HE News Briefs 27.9.11

by Abby Chau

  • AUSTRALIA: Visa restrictions have been lifted for international students
  • UNITED STATES: Admission officers feel pressure to look at students who can pay their own way
  • SAUDI ARABIA: The country has been building partnerships around the world but some warn caution
  • SPAIN: Finding it difficult to implement its second year plan for the Bologna Process
  • BRITAIN: Tuition fee hikes have made some consider other routes for students
    • Acting on a report published  by former politician Michael Knight, the Australian government has announced that it will relax visa rules which many critics have voiced concern over for deterring international students from studying in the country. It is well documented that international students contribute heavily to the country’s economy as well as funding cash-strapped universities. Among the changes, which will take effect next year, international students will be able to stay and work for two years, and no longer have to show that they have over $75,000 in the bank to support themselves. The move comes to the relief of many of Australia’s institutions however some caution that universities must learn from its mistakes and not rely too heavily on funds generated by international students.
      Full Story:  The Australian
    • A recent survey conducted by Inside Higher Ed has some heads turning as it was revealed that admission officers in the States have felt increased pressure to look toward students with little or no need for financial aid. 50% of those surveyed from public research universities say that money has become a contributing factor whilst reviewing applications; and almost a quarter surveyed from four-year institutions have said that economic upheaval has forced them to consider a student’s ability to pay their way through schooling. In addition, a proportion of those surveyed also stated that recruiting international students and out-of-state students also are top strategies.
      Full Story:  New York Times
    • With hundreds of foreign partners now operating in Saudi Arabia, the spotlight has fallen on the country and its attempt to reconcile academic achievement and recognition, with freedom of speech and women’s rights. The country, heavily dependent on oil as a source of income, is looking to develop its knowledge economy in order to diversify its outputs. In order to do so, the government has spent a quarter of its budget,  or $40 billion on education and training. While collaboration with foreign partners may be a lucrative venture, some critics have raised concerns, saying that women should be given equal access and academic freedom must be ensured. But despite the caution, countries around the world such as South Korea, Finland, France, Australia, and the United States are all lining up for partnership.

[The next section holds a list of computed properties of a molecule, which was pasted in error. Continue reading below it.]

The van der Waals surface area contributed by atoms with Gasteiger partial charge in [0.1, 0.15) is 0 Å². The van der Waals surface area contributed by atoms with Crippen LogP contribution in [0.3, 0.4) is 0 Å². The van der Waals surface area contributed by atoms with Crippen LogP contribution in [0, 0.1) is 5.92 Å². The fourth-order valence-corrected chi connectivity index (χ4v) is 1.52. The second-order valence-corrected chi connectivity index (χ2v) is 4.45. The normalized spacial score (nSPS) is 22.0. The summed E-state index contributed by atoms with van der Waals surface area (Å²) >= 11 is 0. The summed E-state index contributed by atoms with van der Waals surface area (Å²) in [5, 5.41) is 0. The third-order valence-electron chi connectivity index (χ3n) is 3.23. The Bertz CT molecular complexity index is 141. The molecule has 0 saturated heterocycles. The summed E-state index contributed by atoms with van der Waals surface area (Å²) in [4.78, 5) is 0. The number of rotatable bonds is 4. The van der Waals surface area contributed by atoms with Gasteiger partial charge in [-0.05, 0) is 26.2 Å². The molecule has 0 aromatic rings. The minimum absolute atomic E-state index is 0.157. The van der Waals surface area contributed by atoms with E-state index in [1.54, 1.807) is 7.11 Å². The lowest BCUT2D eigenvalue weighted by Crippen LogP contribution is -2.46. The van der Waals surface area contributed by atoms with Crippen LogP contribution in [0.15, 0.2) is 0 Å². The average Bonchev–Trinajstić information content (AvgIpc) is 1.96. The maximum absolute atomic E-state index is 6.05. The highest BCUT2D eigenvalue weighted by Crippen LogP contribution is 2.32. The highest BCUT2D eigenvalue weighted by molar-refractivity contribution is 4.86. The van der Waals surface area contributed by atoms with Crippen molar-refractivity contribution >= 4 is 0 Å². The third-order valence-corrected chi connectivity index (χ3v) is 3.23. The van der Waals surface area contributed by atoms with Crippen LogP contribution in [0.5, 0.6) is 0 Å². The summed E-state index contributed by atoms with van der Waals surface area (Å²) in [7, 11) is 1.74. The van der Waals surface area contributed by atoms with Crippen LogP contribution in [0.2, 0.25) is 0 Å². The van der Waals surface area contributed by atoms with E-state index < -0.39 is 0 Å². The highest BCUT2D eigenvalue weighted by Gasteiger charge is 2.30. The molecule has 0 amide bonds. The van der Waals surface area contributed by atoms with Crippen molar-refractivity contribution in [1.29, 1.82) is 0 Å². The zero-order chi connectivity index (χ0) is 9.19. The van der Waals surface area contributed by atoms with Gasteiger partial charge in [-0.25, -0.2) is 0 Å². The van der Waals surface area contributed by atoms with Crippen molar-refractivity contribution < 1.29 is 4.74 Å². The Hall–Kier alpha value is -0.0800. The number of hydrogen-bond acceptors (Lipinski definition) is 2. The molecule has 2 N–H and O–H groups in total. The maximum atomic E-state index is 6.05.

Full Story:  Chronicle of Higher Education
    • Due to financial hardships, Spain is struggling to implement the second year of its Bologna Process, which is an initiative that seeks to harmonise higher education throughout the Europe. The strategic plan for the implementation for this year includes reducing class sizes, however with a 300 million euros reduction in higher education budgets this year, institutions will struggle to accomplish this feat. In addition, part of the Process also involves faculty mobility however lack of communication skills has also rendered this difficult. Some are now saying say that Spain should have assessed its own structure and fiscal pressures instead of trying to implement the initiative.
      Full Story:  University World News
    • As Britain’s universities continue to grab headlines due to tuition fee hikes, a school in Yorkshire has announced that they will try to help students look beyond England’s institutions in order to pursue higher education.  Headmistress Rhiannon Wilkinson at Harrogate Ladie’s College has said that with 40 institutions in Europe offering courses in English, students should consider going abroad to avoid paying the exorbitant tuition which will come into effect in 2012. Ms Wilkinson goes on to say that the school has been contacted by international universities, including the Fulbright Commission, to entice its students to consider an international higher education experience.
      Full Story:  Yorkshire Post
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